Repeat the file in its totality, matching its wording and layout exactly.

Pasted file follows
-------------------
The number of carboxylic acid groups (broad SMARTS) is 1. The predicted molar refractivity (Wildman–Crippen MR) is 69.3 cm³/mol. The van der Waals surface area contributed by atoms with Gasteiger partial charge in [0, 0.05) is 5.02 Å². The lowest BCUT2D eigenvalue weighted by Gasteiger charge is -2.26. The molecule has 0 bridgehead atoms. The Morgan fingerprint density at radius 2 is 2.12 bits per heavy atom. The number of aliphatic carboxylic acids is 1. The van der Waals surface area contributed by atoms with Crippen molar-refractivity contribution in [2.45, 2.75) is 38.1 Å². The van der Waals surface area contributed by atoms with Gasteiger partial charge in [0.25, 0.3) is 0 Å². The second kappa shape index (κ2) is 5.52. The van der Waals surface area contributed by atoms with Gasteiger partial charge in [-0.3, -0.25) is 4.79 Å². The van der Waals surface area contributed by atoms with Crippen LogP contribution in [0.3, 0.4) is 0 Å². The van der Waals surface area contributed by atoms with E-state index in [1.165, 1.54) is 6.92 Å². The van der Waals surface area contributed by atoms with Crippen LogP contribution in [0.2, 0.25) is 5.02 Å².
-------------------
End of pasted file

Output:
The number of carboxylic acid groups (broad SMARTS) is 1. The predicted molar refractivity (Wildman–Crippen MR) is 69.3 cm³/mol. The van der Waals surface area contributed by atoms with Gasteiger partial charge in [0, 0.05) is 5.02 Å². The lowest BCUT2D eigenvalue weighted by Gasteiger charge is -2.26. The molecule has 0 bridgehead atoms. The Morgan fingerprint density at radius 2 is 2.12 bits per heavy atom. The number of aliphatic carboxylic acids is 1. The van der Waals surface area contributed by atoms with Crippen molar-refractivity contribution in [2.45, 2.75) is 38.1 Å². The van der Waals surface area contributed by atoms with Gasteiger partial charge in [0.25, 0.3) is 0 Å². The second kappa shape index (κ2) is 5.52. The van der Waals surface area contributed by atoms with Gasteiger partial charge in [-0.3, -0.25) is 4.79 Å². The van der Waals surface area contributed by atoms with Crippen LogP contribution in [0.3, 0.4) is 0 Å². The van der Waals surface area contributed by atoms with E-state index in [1.165, 1.54) is 6.92 Å². The van der Waals surface area contributed by atoms with Crippen LogP contribution in [0.2, 0.25) is 5.02 Å².